The door was flung open, gleefully, with anonymity. "The world was made to be free in. Give up on all other worlds except the one to which you belong," the poet David Whyte wrote. Oh yes. The Bride Stripped Bare was brewed in a blazing little world far removed from any other; world that shone with light and truth and power and glee; a deep and thrilling sense of satisfaction. Who dares to presume they know anyone else’s secret life? I wanted to write about a woman’s secret world - any woman’s, if you like, every woman’s. Wanted to write about the raw underbelly of a woman’s thinking in all its complexity, all its shocking ugliness as well as its beauty. It could only be done with the gift of anonymity, the egoless existence that liberates you from what people think, frees from the indignant eye of public opinion, from judgment. I wrote of sex that was bursting with light and life; all the magic and messiness of life as we know it; I wrote of sex that depletes sense, flattens, distances. I wanted a book driven by love and truth; a book where women would respond “oh, that’s me!” and where men would respond, “oh my goodness, did my partner write this?” Having “Anonymous” bold on the cover felt crucial to that sense of enchantment, cheekiness, artifice, honesty. Removing the author’s name meant the book carried with it a shock of universality. This could be anyone’s story. Not wasn’t just “so and so’s opinion” but anyone’s, everyone’s. It felt audacious and authentic and absolutely right.
That was then, this is now. It feels like a long time ago. It took me years to “own” Bride, be proud of it, and that was only after I was outed by the press. In this new environment I applaud the openness of E.L James, applaud the fact that she seems so comfortable with her place in our increasingly sexualised world; that she can talk so openly and honestly about her fantasies. Once, I couldn’t. But what I found in the long run was that honesty connects; that there’s an incredible potency to telling to the truth. Especially in terms of sex. It can have such a powerful memorable impact on the reader if it chimes, connects, excites, stimulates. People responded, urgently, movingly; still do. It was empowering to have women say things like “thank you for writing my words,” or “thank you for saying the things I’ve never been able to articulate.”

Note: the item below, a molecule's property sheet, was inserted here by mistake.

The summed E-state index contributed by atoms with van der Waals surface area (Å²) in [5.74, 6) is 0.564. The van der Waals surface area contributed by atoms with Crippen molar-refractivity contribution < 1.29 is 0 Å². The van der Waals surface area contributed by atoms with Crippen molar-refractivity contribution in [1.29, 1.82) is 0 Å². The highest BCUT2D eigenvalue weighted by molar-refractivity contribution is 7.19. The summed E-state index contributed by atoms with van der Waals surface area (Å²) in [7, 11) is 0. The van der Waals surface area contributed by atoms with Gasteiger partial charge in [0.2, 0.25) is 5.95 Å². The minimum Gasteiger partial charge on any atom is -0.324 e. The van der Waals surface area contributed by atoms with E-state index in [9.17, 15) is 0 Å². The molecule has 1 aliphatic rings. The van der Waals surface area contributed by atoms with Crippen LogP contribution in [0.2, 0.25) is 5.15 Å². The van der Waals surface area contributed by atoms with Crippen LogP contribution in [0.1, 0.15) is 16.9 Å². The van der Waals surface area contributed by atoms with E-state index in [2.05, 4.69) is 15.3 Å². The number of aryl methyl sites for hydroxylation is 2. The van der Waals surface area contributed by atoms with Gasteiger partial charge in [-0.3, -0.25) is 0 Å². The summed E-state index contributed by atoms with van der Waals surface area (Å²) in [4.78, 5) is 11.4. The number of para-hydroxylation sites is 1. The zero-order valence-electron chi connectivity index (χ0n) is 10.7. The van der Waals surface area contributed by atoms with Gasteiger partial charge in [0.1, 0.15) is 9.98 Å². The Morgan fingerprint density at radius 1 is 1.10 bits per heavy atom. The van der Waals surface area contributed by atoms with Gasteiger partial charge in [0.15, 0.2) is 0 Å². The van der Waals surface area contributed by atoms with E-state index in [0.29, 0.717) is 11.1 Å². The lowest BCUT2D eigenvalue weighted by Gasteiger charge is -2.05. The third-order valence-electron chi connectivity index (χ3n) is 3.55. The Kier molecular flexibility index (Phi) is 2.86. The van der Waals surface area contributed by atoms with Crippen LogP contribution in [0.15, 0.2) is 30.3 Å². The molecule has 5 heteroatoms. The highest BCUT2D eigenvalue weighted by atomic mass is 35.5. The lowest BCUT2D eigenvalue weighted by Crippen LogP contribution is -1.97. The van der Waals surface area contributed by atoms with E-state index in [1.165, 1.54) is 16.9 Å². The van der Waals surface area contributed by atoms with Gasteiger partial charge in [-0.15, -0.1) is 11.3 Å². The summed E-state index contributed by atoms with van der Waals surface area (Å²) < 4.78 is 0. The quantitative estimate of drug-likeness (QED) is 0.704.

I’m a different woman now – aren’t we all? A different writer. Over a decade I grew up. Let go. Strengthened. Loosened. Lightened. And found my courage. Didn’t give a damn anymore about what people thought of me, and I think that’s one of the liberations of middle age. I found my voice. My boldness. The follow up came swift and strong and cheeky and sure, just as Bride had. Because it’s telling the truth, once again. It’s called With My Body. It’s in a similar vein to The Bride Stripped Bare and Fifty Shades of Grey. It’s got my name on the cover. It’s out now. And it feels great.
Nikki Gemmell is the author of four novels, including the international best-seller The Bride Stripped Bare, which went on to become a bestseller in Britain.
Visit her web-site here.
THE BRIDE STRIPPED BARE and WITH MY BODY by Nikki Gemmell are out now in paperback, priced £7.99. Published by 4th Estate.